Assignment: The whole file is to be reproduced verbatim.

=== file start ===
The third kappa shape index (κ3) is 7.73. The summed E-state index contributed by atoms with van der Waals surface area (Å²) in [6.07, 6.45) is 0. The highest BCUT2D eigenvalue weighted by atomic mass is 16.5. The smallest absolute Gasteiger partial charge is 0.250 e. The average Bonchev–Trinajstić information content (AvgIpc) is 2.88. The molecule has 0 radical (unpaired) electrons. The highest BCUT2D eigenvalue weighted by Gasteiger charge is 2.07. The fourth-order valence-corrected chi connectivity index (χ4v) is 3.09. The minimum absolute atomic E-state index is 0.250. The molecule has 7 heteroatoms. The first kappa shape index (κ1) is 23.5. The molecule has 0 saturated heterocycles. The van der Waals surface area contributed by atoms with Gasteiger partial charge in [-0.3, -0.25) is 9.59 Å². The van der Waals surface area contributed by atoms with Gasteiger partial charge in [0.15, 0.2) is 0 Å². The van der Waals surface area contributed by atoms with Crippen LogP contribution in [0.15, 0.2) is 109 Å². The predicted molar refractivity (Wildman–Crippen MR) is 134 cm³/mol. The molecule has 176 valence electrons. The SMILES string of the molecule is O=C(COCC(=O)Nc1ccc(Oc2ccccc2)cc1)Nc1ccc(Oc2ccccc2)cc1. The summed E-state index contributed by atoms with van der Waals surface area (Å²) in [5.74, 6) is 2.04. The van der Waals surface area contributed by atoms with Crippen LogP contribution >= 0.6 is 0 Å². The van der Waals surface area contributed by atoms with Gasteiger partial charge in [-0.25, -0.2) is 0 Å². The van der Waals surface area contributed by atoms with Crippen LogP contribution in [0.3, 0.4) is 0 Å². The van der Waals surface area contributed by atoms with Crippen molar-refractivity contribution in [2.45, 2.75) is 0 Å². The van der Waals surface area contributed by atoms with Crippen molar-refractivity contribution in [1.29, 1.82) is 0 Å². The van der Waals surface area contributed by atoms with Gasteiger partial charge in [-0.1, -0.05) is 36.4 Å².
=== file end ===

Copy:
The third kappa shape index (κ3) is 7.73. The summed E-state index contributed by atoms with van der Waals surface area (Å²) in [6.07, 6.45) is 0. The highest BCUT2D eigenvalue weighted by atomic mass is 16.5. The smallest absolute Gasteiger partial charge is 0.250 e. The average Bonchev–Trinajstić information content (AvgIpc) is 2.88. The molecule has 0 radical (unpaired) electrons. The highest BCUT2D eigenvalue weighted by Gasteiger charge is 2.07. The fourth-order valence-corrected chi connectivity index (χ4v) is 3.09. The minimum absolute atomic E-state index is 0.250. The molecule has 7 heteroatoms. The first kappa shape index (κ1) is 23.5. The molecule has 0 saturated heterocycles. The van der Waals surface area contributed by atoms with Gasteiger partial charge in [-0.3, -0.25) is 9.59 Å². The van der Waals surface area contributed by atoms with Gasteiger partial charge in [0.15, 0.2) is 0 Å². The van der Waals surface area contributed by atoms with Crippen LogP contribution in [0.15, 0.2) is 109 Å². The predicted molar refractivity (Wildman–Crippen MR) is 134 cm³/mol. The molecule has 176 valence electrons. The SMILES string of the molecule is O=C(COCC(=O)Nc1ccc(Oc2ccccc2)cc1)Nc1ccc(Oc2ccccc2)cc1. The summed E-state index contributed by atoms with van der Waals surface area (Å²) in [5.74, 6) is 2.04. The van der Waals surface area contributed by atoms with Crippen LogP contribution >= 0.6 is 0 Å². The van der Waals surface area contributed by atoms with Gasteiger partial charge in [-0.25, -0.2) is 0 Å². The van der Waals surface area contributed by atoms with Crippen LogP contribution in [0.3, 0.4) is 0 Å². The van der Waals surface area contributed by atoms with Crippen molar-refractivity contribution in [2.45, 2.75) is 0 Å². The van der Waals surface area contributed by atoms with Crippen molar-refractivity contribution in [1.29, 1.82) is 0 Å². The van der Waals surface area contributed by atoms with Gasteiger partial charge in [-0.1, -0.05) is 36.4 Å².